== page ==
Thanks to Google’s Penguin algorithm, bad links are a dreaded reality these days. They can cause rankings to tank, along with website traffic and profits.
Acquiring the wrong types of inbound links can be very risky, and if caught by Google’s Penguin algorithm, can be very expensive to recover from. In the end, most businesses will spend more to clean up their bad backlinks than they would to acquire good ones in the first place.
Link building has changed drastically in just the last few years. So, what types of links should be avoided to minimize the risk of being caught by Google’s animal hit squad?
Inbound Links to Avoid
Google has been saying for a while that there are certain types of links that should be avoided. Some great examples of bad links are:
It doesn’t matter whether you are buying or selling paid links. In the post-Penguin era, Google has clearly stated to stay away from these types of links. Even if you have paid links from 2 years ago that Google has not yet found, get rid of them as quickly as possible.
Article Directory Links
Just a couple years ago, article directory links were easy to acquire, and, most importantly, they worked. Unfortunately, low-quality spun content and distribution software caused them to become severely abused. Google has penalized many article directories as a result, and this tactic is no longer useful for SEO purposes.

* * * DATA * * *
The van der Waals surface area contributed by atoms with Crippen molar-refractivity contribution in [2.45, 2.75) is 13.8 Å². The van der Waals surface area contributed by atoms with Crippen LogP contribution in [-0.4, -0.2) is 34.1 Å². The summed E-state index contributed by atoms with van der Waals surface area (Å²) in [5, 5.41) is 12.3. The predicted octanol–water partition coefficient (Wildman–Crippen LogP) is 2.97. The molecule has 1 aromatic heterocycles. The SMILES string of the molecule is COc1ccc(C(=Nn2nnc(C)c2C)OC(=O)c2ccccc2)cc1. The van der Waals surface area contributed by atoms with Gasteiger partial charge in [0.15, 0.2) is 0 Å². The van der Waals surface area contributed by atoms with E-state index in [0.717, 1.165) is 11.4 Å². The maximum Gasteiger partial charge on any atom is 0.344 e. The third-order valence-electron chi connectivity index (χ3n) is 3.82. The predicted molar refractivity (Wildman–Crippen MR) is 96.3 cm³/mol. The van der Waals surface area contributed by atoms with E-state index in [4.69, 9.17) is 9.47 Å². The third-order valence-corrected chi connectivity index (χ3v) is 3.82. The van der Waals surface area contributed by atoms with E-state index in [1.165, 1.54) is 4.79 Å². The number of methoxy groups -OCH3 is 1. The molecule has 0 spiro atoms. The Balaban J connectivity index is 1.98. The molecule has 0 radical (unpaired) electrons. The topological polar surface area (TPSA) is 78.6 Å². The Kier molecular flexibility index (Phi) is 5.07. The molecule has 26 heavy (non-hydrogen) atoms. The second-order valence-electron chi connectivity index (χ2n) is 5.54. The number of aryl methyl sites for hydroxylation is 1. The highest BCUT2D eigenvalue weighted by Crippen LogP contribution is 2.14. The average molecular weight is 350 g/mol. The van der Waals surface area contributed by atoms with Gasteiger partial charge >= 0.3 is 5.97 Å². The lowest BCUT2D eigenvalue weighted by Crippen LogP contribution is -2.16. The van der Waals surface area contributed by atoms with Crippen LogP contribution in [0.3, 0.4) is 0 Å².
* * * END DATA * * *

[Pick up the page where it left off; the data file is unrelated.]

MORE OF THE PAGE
Link Exchanges / (a.k.a. reciprocal link schemes)
Link exchanges were popular for years. The whole concept of “you link to me and I’ll link back to you” was a common practice among webmasters. However, it became abused, and no longer provides any SEO value (though it may still have value for referral click-through traffic).
Low-quality Press Releases
Because of their low-quality content and lack of editorial guidelines, many of the free press release submission websites are now probably completely disregarded by Google.
Low-Quality Directory Links and Bad Neighborhoods in General
Many of the old, free directory sites have been de-indexed by Google. Even for the ones that are still indexed, it’s not a good idea to get links from them. While there are still some industry-specific directories that are good for links (and traffic), low-quality general directory links should be avoided.
Link Pyramids, Wheels, and Other Artificial Link Building Schemes
In the May 2013 video update, Matt Cutts, head of the Google Webspam team, referenced how Penguin 2.0 improved their algorithm to thwart link spammers and better measure link quality. Many SEOs believe that link pyramids, link wheels, and other ways of artificially passing page rank through multiple layers of links is exactly what Cutts and his team are referring to in this video. Google is hunting for other methods similar to these, meaning they have a short lifespan.
How to Clean Up Those Bad Links
Unfortunately, getting rid of these bad links can be expensive. This is particularly difficult if your site has already been hit by the Google Penguin and your rankings (and a portion of your income) have disappeared. At this point, an SEO audit is needed to audit your entire list of links and determine which ones need to be removed.